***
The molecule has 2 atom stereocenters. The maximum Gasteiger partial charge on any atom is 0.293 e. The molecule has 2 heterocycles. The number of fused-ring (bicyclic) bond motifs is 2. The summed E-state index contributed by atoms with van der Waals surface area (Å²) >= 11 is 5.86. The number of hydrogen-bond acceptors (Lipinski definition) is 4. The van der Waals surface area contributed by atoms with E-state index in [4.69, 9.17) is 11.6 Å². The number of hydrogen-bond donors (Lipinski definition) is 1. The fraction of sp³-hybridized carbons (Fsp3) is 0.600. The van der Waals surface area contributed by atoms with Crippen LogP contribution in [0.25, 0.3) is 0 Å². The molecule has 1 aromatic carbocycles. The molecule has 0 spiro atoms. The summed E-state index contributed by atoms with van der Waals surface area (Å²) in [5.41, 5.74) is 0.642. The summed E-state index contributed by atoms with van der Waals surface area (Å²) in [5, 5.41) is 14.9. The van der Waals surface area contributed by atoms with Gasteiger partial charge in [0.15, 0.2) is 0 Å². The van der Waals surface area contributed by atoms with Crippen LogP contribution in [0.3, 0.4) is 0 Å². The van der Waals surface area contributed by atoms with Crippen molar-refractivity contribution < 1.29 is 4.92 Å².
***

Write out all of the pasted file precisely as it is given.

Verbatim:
The molecule has 2 atom stereocenters. The maximum Gasteiger partial charge on any atom is 0.293 e. The molecule has 2 heterocycles. The number of fused-ring (bicyclic) bond motifs is 2. The summed E-state index contributed by atoms with van der Waals surface area (Å²) >= 11 is 5.86. The number of hydrogen-bond acceptors (Lipinski definition) is 4. The van der Waals surface area contributed by atoms with E-state index in [4.69, 9.17) is 11.6 Å². The number of hydrogen-bond donors (Lipinski definition) is 1. The fraction of sp³-hybridized carbons (Fsp3) is 0.600. The van der Waals surface area contributed by atoms with Crippen LogP contribution in [0.25, 0.3) is 0 Å². The molecule has 1 aromatic carbocycles. The molecule has 0 spiro atoms. The summed E-state index contributed by atoms with van der Waals surface area (Å²) in [5.41, 5.74) is 0.642. The summed E-state index contributed by atoms with van der Waals surface area (Å²) in [5, 5.41) is 14.9. The van der Waals surface area contributed by atoms with Gasteiger partial charge in [0.15, 0.2) is 0 Å². The van der Waals surface area contributed by atoms with Crippen LogP contribution in [0.3, 0.4) is 0 Å². The van der Waals surface area contributed by atoms with Crippen molar-refractivity contribution < 1.29 is 4.92 Å².